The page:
It all happened as predicted. Prince Boris was so delighted with his new rôle as magnanimously self-sacrificing donor of the last of the fairy cloth that he did not even glance at the measurements as Oliver Simpkin handed them to the leading tailor.

Such was his delight that he called another press conference. "To make the royal wedding complete," he told the reporters, "I, Boris the Bear, Crown Prince of Borania, will give the very last of the beautiful fairy cloth of Borania, with its shimmering iridescent colours and its golden stars, to make a suit for the best man of my beloved cousin, Prince Egbert. I would have liked to have one made for myself. Such magnificence I have never seen before, nor will any of us ever see again. I weep with emotion. I shed tears of joy whenever I look upon it. All this will I sacrifice for my noble cousin the Prince of New Zephyria."

He played his part so well that he almost began to believe it.

* * * * *

On the day before the wedding Prince Boris was invited to a banquet at the Royal Palace. Every notable New Zephyrian was there: the King and Queen, Prince Egbert, his bride-to-be and her stepsisters, the Archbishop, the Lord Chief Justice, the Prime Minister and the whole Government. Queen Edna and Prince Norman of Old Zephyria were there too, with their son, Prince Bruce, and there was also a sprinkling of other kings and queens, princes and prelates, archdukes and ambassadors. Reporters and television crews from all over the world were on hand to record the glittering scene.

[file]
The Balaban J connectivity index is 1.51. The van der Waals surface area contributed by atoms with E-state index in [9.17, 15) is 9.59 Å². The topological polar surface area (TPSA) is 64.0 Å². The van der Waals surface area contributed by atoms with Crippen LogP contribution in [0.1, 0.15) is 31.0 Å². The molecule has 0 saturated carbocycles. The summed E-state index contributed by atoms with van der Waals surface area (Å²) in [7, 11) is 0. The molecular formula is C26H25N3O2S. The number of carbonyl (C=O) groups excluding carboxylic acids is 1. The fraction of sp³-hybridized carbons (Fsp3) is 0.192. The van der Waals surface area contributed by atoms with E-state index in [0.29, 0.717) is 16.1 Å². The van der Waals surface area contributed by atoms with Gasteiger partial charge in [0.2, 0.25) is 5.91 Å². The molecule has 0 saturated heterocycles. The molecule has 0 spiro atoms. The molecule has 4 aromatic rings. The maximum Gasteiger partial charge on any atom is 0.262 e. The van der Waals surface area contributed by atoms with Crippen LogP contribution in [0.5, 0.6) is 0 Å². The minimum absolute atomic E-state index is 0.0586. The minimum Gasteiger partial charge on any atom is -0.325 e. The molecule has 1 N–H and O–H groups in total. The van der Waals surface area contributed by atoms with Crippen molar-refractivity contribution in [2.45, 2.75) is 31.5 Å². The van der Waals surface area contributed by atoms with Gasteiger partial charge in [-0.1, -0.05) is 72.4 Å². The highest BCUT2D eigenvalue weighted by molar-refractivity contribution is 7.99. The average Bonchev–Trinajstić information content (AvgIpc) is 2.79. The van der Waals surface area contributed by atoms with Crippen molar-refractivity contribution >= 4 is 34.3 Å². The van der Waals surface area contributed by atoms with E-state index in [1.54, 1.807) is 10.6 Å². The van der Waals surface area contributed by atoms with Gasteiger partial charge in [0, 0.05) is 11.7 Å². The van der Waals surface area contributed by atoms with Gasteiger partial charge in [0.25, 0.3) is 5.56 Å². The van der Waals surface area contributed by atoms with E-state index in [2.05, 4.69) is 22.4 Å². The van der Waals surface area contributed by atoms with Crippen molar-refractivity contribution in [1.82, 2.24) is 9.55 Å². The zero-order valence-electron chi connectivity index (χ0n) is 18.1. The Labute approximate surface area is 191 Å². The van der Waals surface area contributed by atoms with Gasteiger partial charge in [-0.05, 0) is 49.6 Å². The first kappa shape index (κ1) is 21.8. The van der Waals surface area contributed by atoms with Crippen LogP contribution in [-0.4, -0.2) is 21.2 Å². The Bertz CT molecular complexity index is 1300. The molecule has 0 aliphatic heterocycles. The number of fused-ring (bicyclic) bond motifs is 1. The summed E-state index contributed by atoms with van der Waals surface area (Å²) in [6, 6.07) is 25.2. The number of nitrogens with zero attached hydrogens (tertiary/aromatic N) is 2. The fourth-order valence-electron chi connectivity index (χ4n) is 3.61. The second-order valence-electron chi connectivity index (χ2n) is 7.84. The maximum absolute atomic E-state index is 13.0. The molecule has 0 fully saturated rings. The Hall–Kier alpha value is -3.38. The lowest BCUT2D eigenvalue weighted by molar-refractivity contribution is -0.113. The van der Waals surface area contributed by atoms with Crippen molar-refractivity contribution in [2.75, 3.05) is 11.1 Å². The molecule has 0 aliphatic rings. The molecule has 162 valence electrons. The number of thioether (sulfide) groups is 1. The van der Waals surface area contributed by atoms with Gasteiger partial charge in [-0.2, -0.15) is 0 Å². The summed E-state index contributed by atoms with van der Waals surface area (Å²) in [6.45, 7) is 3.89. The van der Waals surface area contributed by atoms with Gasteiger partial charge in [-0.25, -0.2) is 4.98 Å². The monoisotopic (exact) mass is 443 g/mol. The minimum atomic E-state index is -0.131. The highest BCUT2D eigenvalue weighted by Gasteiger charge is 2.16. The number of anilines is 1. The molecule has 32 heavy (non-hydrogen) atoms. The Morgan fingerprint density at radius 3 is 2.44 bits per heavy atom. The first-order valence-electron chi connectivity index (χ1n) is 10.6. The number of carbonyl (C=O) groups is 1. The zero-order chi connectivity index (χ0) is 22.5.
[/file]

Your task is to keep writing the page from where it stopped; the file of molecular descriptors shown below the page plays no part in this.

"We have a special announcement to make," proclaimed King Arthur. "In token of our friendship and esteem for our Imperial Friend and Brother, the Emperor of Borania - may he live forever, what? - we have decided to bestow upon his noble and illustrious son, Prince Boris, the highest honour. Come forward, Prince Boris!"

Prince Boris went forward. "I am overcome!" he roared. "We Boranians feel such things deeply. It is our soul!"

The King patted him gently on the shoulder and turned to the cameras.

"We too," he said, "were overcome by emotion at the magnificence of the Emperor's gift to us, and even more so by Prince Boris's generosity in sacrificing the very last of the fairy cloth to provide a suit for our son's best man. It gives me great joy therefore to announce to you all the honour that we propose to confer on Prince Boris."